Vietnam

"No event in American history is more misunderstood than the Vietnam War. It was misreported then, and it is misremembered now."
-President Richard Nixon

August 4, 1964 - January 27, 1973
Total who served in all Armed Forces: 8,744,000
Deployed to Southeast Asia: 3,403,000
Battle Deaths: 47,424
Other Deaths (In Theatre): 10,785
Wounded: 153,303
Medals of Honor: 238

The Vietnam War was the longest and most unpopular war in which Americans ever fought. The first combat troops arrived in 1965 and fought the war until the cease-fire of January 1973. For many of the American Veterans of the war, the wounds of Vietnam will never heal. 

America's involvement in Vietnam actually lasted from 1957 until 1975. In 1954, the French were defeated and the former colony of French Indochina was divided into Communist North Vietnam and (non-Communist) South Vietnam. In 1957, the Vietcong began a rebellion against the South Vietnam government of President Diem, whom the U.S. supported with equipment and advisors. In 1963, the government was overthrown, Diem was killed, and a new government was formed. In August of 1964, Congress passed the Tonkin Gulf Resolution giving the President the power to take "all necessary measures" to "prevent further (Communist) aggression." Between 1965 and 1969, U.S. troop strength rose from 60,000 to over 543,000 in country. Despite having superior firepower against the guerilla forces of the enemy, theU.S. fought to a highly destructive draw.

In January 1968, the Tet Offensive began a new phase with savage attacks on the cities of South Vietnam. In May of 1968, the U.S. began peace negotiations, which eventually broke down. However, a change in U.S. policy led to the greater emphasis on training and supplying South Vietnamese troops and U.S. withdrawal began in July 1968. TV coverage brought the war directly to America's living rooms in a way never before experienced.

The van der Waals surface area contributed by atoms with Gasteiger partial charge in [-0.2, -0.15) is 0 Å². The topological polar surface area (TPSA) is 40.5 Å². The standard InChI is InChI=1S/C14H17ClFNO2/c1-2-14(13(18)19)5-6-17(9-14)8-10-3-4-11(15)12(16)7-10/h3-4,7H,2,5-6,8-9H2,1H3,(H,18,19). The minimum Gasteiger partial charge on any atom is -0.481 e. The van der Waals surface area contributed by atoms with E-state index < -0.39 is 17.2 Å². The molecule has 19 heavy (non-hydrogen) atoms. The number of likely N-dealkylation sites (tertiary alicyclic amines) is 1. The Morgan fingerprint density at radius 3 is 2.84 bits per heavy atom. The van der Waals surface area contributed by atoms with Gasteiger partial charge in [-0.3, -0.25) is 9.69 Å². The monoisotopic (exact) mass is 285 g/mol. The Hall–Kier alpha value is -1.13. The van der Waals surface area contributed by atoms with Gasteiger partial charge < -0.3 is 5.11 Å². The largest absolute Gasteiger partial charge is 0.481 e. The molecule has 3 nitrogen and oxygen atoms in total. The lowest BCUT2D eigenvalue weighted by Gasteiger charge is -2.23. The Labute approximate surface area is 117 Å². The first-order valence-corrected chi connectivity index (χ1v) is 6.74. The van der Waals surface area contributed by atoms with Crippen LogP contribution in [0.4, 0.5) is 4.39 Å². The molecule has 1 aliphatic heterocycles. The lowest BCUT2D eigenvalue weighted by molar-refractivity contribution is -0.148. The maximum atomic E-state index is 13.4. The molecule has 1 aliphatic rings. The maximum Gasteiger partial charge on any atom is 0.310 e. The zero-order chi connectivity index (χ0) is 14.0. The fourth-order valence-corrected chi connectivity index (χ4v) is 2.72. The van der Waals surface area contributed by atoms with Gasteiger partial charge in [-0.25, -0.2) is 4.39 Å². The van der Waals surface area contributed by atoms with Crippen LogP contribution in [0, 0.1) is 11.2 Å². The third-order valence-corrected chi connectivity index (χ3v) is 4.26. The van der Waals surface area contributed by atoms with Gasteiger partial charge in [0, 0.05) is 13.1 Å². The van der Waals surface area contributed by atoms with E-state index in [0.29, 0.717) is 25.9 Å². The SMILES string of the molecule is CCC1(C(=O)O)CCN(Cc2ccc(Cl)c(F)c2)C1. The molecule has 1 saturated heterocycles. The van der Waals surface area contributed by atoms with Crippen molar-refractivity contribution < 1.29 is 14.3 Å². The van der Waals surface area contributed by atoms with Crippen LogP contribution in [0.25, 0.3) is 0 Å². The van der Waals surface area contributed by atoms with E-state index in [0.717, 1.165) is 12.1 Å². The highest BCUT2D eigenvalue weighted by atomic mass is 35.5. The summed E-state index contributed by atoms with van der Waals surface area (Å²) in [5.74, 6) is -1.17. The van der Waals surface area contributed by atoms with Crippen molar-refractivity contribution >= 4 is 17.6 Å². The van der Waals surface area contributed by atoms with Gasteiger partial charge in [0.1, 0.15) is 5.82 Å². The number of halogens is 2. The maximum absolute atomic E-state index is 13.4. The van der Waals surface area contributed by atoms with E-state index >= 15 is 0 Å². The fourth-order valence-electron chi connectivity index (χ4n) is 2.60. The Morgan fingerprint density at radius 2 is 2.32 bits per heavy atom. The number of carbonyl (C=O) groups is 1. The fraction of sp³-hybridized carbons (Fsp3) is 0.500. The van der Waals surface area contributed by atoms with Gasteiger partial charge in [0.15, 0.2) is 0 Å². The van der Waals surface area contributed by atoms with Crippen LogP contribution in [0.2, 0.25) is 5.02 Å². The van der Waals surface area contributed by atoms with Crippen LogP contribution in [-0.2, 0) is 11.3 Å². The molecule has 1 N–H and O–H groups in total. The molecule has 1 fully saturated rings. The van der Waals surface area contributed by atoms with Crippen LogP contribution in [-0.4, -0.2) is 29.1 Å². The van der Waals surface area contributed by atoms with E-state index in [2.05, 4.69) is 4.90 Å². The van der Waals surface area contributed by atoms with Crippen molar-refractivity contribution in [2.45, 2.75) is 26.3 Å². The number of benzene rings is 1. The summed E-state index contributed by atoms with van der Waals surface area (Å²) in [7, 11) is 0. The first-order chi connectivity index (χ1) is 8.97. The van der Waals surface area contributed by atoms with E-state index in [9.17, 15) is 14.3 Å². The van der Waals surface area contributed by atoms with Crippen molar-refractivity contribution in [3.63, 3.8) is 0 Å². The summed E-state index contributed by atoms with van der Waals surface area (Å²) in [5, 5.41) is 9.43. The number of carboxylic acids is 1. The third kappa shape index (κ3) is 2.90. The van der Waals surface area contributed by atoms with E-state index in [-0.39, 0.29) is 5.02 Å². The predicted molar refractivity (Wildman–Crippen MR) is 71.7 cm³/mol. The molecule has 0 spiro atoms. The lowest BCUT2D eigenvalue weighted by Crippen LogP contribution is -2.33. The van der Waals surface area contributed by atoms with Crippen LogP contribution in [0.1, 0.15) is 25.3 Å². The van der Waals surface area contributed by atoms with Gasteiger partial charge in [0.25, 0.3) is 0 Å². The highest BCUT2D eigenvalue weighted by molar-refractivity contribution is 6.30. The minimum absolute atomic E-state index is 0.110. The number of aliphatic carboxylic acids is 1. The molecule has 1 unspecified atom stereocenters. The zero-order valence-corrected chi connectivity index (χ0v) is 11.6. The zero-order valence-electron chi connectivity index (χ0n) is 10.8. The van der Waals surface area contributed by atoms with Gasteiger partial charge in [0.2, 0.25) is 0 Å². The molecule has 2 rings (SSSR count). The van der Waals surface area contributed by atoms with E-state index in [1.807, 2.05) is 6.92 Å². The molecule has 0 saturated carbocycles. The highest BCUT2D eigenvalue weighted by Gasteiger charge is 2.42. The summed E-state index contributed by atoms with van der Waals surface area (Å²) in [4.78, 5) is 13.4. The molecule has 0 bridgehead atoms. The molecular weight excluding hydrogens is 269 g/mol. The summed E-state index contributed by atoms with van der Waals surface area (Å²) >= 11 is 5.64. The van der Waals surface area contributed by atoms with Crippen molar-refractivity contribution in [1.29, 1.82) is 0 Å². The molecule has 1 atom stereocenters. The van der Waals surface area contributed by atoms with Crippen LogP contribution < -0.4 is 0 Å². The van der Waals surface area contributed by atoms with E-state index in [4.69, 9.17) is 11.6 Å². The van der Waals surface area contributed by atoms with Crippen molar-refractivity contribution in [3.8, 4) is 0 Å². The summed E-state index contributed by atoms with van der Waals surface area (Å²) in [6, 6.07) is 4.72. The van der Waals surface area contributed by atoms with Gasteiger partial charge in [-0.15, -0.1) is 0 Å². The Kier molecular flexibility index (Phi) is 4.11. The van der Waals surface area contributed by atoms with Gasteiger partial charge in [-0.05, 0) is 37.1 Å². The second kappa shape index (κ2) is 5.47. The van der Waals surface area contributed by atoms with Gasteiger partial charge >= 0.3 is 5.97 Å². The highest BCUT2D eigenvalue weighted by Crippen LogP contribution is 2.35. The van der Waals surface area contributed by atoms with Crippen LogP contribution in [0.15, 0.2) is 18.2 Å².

Fighting again intensified in 1972, leading to heavy losses on both sides, but this also led to renewed peace efforts. A cease-fire was signed in January 1973 providing for the withdrawal of all troops and return of all prisoners within 60 days. The last U.S. ground troops left Vietnam in March 1973, after which the peace talks once again broke down. Fighting resumed and South Vietnam eventually surrendered to the forces of North Vietnam in April 1975.

Due to increasing casualties and high taxes to support the Vietnam War, the American public grew dissatisfied and an immense anti-war movement raged. Antiwar demonstrations intensified during the war as did concern over war crimes and the environmental impact of Agent Orange.

Approximately 2,700,000 American men and women served in Vietnam and it was the first war in which the US failed to meet its objectives. It was also the first time America failed to welcome its Veterans back as heroes. Many Veterans were attacked personally by their fellow countrymen, who opposed the war. This situation magnified the stress associated with their combat experiences.

Also contributing to the stress many Veterans experienced was the lack of unit cohesiveness as many soldiers were sent to Vietnam as individuals and left when their year's tour was completed. They often traveled to and from Vietnam by air, being an active combatant one day and a Veteran returning to a hostile civilian environment the next. They reported being spat upon as they disembarked at the airport and being uncomfortable wearing their uniform in public. Following the war, Veterans experienced many readjustment problems and adverse health effects, many of the latter attributed to Agent Orange.

Vietnam War Related Resources